2

Originating from here, what would be the C# equivalent to this code? I think the ** is the exponent, but I don't know what [i] does.

def sequence(v, p, column):
    subsequence = []
    for i in range(v):
        subsequence += [i] * v**(p - column)
    return subsequence * v**(column - 1)
5
  • [i] creates a python list containing i which allows you to use the += operator to append to the subsequence list. Aug 9, 2019 at 15:41
  • This is sort of beside the point, but are you sure this code is actually a good way to solve the original problem in the other thread? It generates the desired sequence column-wise, which seems counterintuitive and requires more work to join the thing together and think about how many columns there are.
    – ggorlen
    Aug 9, 2019 at 15:57
  • @ggorlen, no, but it's the best I could find. I'd be grateful to learn of other options if you know of any.
    – adam0101
    Aug 9, 2019 at 16:01
  • 1
    I'll probably add an answer to the other thread--I'm not satisfied with the one that's there. I like the problem, though.
    – ggorlen
    Aug 9, 2019 at 16:03
  • OK, I added a solution in the other thread. I wrote it in Python but I'll translate it to C# momentarily--the code is a lot more straightforward than the existing answer, I hope.
    – ggorlen
    Aug 9, 2019 at 16:19

1 Answer 1

6

One could do:

public static List<int> sequence(int v, int p, int column) {
  var subsequence = new List<int>();
  for (int i = 0; i < v; i++) {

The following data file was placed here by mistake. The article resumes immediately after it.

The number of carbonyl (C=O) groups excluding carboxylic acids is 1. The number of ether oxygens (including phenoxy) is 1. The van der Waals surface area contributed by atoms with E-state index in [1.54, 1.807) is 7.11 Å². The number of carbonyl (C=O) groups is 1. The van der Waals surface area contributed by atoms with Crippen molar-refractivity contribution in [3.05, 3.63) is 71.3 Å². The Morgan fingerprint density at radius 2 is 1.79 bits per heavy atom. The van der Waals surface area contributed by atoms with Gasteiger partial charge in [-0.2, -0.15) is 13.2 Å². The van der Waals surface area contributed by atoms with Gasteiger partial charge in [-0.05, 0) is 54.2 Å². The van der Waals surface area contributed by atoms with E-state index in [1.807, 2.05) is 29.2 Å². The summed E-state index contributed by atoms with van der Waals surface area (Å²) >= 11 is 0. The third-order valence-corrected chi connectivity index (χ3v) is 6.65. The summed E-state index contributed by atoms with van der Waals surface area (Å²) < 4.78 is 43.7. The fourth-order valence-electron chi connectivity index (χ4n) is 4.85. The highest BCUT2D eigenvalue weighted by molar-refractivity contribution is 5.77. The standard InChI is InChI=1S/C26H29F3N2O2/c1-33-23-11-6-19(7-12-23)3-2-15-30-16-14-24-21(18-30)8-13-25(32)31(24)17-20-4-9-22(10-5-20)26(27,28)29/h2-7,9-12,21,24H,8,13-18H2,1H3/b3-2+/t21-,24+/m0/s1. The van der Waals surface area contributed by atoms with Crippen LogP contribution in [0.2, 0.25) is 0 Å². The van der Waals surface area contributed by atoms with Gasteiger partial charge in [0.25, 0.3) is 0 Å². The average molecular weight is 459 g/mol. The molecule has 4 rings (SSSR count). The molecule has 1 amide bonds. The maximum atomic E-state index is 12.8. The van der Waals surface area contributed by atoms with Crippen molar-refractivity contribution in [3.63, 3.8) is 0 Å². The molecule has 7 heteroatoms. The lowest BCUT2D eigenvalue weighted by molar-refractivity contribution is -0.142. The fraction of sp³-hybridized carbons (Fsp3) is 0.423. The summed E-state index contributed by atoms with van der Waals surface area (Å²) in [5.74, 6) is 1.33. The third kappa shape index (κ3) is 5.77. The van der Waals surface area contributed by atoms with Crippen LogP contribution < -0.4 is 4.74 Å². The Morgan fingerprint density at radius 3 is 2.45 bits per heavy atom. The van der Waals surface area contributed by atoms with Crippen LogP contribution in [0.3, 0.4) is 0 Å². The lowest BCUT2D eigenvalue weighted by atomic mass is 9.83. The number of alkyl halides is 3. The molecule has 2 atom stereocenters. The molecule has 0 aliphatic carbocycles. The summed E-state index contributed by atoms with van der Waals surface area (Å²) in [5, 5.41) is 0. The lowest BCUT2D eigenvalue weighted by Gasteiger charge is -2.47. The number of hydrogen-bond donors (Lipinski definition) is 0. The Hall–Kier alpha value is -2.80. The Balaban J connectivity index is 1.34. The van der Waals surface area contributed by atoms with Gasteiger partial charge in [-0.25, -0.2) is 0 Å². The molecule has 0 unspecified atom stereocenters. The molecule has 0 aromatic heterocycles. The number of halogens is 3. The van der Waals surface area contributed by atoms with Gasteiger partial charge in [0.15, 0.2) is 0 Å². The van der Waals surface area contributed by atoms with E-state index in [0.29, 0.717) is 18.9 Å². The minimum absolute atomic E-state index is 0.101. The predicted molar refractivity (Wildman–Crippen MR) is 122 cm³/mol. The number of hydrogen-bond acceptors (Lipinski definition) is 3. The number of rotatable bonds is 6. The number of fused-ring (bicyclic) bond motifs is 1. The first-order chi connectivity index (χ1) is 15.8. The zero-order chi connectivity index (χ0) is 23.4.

int limit = (int)Math.Pow(v, p - column);
    for (int j = 0; j < limit; j++)
      subsequence.Add(i);
  }

  var true_sequence = new List<int>();
  for (int k = 0; k < (int)Math.Pow(v, column - 1); k++)
    true_sequence.AddRange(subsequence);

  return true_sequence;
}

[i] * <number> is notation for "repeat this list <number> times and put the result in a new list". [i] is just a list containing only the number i.

Edit: Explanation

for i in range(v):

translates well to:

for (int i = 0; i < v; i++) {
subsequence += [i] * v**(p - column)

This is a bit complicated, but what it essentially says is "take v, take it to the power of (p - column), and then add that number of i to subsequence". This is close to that:

int limit = Math.Pow(v, p - column);
for (int j = 0; j < limit; j++)
  subsequence.Add(i);
return subsequence * v**(column - 1)

Now what this says is "take v to the power of (column - 1), and return a list containing that many instances of subsequence." That's what the rest of the code in the function does: takes Math.Pow(v, column - 1) subsequences, adds them all to a list, and returns said list.

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